Enterprise gamification systems and employment legislation: a systematic literature review

Sean Hinton, Lincoln C. Wood, Harminder Singh, Torsten Reiners


A recent innovation in employee motivation systems is the introduction of ‘gamification’, which refers to the use of game design mechanics and principles to influence behaviour to enhance staff motivation and engagement. Enterprise gamification systems aggravate the differences in information availability between employers and employees, and employees who may be forced to adopt such systems may be placed under stress, worsening employment relationships in the workplace. Therefore, this research examines the potential legal implications of gamified employee motivation systems. This study undertook a systematic review of enterprise gamification and then used thematic analysis coupled with a review of legislation to examine whether gamification in workplaces meets the legal obligations of employers under their ‘duty of good faith’ in the New Zealand context. We find that carefully designed enterprise gamification systems should provide sufficient information and clarity for employees and support positive employment relationships. Deployments of enterprise gamification systems should be carefully planned with employee consultation and feedback supporting the introduction of an enterprise gamification system. Future research should look beyond the ‘good faith’ obligation and examine the relationship between gamification systems and the law on personal grievances.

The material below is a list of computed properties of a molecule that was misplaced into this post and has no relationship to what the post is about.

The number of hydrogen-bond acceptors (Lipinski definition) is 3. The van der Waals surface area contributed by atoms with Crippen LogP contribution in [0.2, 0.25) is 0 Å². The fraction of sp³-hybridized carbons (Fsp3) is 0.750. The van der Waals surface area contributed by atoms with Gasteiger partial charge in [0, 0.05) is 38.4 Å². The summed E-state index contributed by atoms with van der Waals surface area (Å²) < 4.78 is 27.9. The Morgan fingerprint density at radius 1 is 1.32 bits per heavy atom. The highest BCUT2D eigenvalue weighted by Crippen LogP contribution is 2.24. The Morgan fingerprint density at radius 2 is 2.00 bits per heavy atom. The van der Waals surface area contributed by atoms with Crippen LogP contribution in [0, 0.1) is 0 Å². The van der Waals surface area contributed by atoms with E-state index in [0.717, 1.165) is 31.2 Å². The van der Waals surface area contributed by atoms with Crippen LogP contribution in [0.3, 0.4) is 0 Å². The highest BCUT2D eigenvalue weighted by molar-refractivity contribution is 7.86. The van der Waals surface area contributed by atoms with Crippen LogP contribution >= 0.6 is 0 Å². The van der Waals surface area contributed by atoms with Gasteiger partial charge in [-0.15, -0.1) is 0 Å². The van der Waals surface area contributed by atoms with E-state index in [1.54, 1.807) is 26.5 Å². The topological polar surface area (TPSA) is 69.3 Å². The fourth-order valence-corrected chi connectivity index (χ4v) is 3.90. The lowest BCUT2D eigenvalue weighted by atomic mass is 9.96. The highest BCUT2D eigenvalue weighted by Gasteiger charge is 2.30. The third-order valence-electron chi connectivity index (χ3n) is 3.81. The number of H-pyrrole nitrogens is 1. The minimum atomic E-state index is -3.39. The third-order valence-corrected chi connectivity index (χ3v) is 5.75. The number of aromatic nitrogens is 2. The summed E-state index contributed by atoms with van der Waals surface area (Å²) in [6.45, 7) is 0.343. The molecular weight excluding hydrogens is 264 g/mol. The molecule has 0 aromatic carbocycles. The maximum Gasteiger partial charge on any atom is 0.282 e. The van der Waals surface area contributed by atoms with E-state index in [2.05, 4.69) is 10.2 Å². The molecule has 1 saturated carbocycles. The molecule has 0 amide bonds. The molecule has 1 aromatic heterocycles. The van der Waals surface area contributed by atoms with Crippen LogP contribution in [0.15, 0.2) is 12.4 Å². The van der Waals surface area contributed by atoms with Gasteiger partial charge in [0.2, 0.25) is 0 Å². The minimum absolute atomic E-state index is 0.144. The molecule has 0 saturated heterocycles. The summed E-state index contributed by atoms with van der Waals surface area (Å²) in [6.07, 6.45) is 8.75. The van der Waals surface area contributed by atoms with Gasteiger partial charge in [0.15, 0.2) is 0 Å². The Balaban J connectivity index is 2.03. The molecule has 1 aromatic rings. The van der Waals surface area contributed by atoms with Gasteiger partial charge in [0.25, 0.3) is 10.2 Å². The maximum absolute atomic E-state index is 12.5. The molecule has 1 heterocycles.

Gamification; performance management; legal; employment relationship; good faith

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DOI: http://dx.doi.org/10.3127/ajis.v23i0.2037

License URL: https://creativecommons.org/licenses/by-nc/3.0/au/

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ISSN: Online: 1326-2238 Hard copy: 1449-8618
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